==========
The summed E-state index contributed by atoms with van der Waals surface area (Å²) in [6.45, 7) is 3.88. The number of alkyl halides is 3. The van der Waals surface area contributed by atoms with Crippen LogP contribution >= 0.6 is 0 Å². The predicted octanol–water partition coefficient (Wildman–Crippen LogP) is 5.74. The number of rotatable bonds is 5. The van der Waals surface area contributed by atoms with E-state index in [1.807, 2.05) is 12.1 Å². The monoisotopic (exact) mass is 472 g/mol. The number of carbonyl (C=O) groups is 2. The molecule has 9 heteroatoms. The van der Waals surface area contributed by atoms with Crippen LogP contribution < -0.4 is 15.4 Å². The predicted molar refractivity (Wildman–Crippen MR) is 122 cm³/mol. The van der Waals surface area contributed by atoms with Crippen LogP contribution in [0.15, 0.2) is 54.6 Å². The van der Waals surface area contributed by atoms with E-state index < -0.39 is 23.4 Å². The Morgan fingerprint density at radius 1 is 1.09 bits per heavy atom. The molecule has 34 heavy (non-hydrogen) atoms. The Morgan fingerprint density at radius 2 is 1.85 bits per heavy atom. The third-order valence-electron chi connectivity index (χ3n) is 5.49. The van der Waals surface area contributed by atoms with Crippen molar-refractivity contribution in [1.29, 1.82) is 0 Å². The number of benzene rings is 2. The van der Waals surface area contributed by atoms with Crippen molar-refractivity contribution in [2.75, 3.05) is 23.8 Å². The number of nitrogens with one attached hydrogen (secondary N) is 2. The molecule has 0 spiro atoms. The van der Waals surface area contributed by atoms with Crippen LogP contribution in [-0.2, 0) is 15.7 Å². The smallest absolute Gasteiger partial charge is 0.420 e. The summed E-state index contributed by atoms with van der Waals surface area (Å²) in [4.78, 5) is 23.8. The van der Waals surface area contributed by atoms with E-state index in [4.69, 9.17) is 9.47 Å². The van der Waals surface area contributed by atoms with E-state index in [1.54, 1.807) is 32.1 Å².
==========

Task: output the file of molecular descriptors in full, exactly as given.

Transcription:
The summed E-state index contributed by atoms with van der Waals surface area (Å²) in [6.45, 7) is 3.88. The number of alkyl halides is 3. The van der Waals surface area contributed by atoms with Crippen LogP contribution >= 0.6 is 0 Å². The predicted octanol–water partition coefficient (Wildman–Crippen LogP) is 5.74. The number of rotatable bonds is 5. The van der Waals surface area contributed by atoms with E-state index in [1.807, 2.05) is 12.1 Å². The monoisotopic (exact) mass is 472 g/mol. The number of carbonyl (C=O) groups is 2. The molecule has 9 heteroatoms. The van der Waals surface area contributed by atoms with Crippen LogP contribution < -0.4 is 15.4 Å². The predicted molar refractivity (Wildman–Crippen MR) is 122 cm³/mol. The van der Waals surface area contributed by atoms with Crippen LogP contribution in [0.15, 0.2) is 54.6 Å². The van der Waals surface area contributed by atoms with E-state index < -0.39 is 23.4 Å². The Morgan fingerprint density at radius 1 is 1.09 bits per heavy atom. The molecule has 34 heavy (non-hydrogen) atoms. The Morgan fingerprint density at radius 2 is 1.85 bits per heavy atom. The third-order valence-electron chi connectivity index (χ3n) is 5.49. The van der Waals surface area contributed by atoms with Crippen molar-refractivity contribution in [1.29, 1.82) is 0 Å². The number of benzene rings is 2. The van der Waals surface area contributed by atoms with Crippen molar-refractivity contribution in [2.75, 3.05) is 23.8 Å². The number of nitrogens with one attached hydrogen (secondary N) is 2. The molecule has 0 spiro atoms. The van der Waals surface area contributed by atoms with Crippen LogP contribution in [-0.2, 0) is 15.7 Å². The smallest absolute Gasteiger partial charge is 0.420 e. The summed E-state index contributed by atoms with van der Waals surface area (Å²) in [4.78, 5) is 23.8. The van der Waals surface area contributed by atoms with E-state index in [4.69, 9.17) is 9.47 Å². The van der Waals surface area contributed by atoms with E-state index in [1.54, 1.807) is 32.1 Å².